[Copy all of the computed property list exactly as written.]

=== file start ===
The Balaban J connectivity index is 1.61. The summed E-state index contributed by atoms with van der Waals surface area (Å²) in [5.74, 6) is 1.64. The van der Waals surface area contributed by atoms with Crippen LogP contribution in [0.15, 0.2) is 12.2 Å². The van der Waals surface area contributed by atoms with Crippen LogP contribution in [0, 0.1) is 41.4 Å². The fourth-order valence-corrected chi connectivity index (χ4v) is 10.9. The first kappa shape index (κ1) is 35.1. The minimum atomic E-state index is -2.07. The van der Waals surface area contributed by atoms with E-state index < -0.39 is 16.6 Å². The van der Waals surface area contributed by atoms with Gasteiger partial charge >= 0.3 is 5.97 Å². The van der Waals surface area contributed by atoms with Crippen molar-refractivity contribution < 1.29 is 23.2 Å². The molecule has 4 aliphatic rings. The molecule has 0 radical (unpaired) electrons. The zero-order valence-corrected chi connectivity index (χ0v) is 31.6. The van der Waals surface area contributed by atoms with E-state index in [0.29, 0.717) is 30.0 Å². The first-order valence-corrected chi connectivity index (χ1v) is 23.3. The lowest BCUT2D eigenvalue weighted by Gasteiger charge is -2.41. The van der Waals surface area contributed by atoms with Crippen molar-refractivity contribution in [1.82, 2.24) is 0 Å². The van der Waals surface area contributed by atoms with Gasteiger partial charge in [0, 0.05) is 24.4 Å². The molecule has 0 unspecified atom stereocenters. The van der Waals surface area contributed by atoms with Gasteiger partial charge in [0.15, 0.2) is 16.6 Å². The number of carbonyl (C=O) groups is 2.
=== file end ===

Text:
The Balaban J connectivity index is 1.61. The summed E-state index contributed by atoms with van der Waals surface area (Å²) in [5.74, 6) is 1.64. The van der Waals surface area contributed by atoms with Crippen LogP contribution in [0.15, 0.2) is 12.2 Å². The van der Waals surface area contributed by atoms with Crippen LogP contribution in [0, 0.1) is 41.4 Å². The fourth-order valence-corrected chi connectivity index (χ4v) is 10.9. The first kappa shape index (κ1) is 35.1. The minimum atomic E-state index is -2.07. The van der Waals surface area contributed by atoms with E-state index < -0.39 is 16.6 Å². The van der Waals surface area contributed by atoms with Gasteiger partial charge >= 0.3 is 5.97 Å². The van der Waals surface area contributed by atoms with Crippen molar-refractivity contribution < 1.29 is 23.2 Å². The molecule has 4 aliphatic rings. The molecule has 0 radical (unpaired) electrons. The zero-order valence-corrected chi connectivity index (χ0v) is 31.6. The van der Waals surface area contributed by atoms with E-state index in [0.29, 0.717) is 30.0 Å². The first-order valence-corrected chi connectivity index (χ1v) is 23.3. The lowest BCUT2D eigenvalue weighted by Gasteiger charge is -2.41. The van der Waals surface area contributed by atoms with Crippen molar-refractivity contribution in [1.82, 2.24) is 0 Å². The van der Waals surface area contributed by atoms with Gasteiger partial charge in [0, 0.05) is 24.4 Å². The molecule has 0 unspecified atom stereocenters. The van der Waals surface area contributed by atoms with Gasteiger partial charge in [0.15, 0.2) is 16.6 Å². The number of carbonyl (C=O) groups is 2.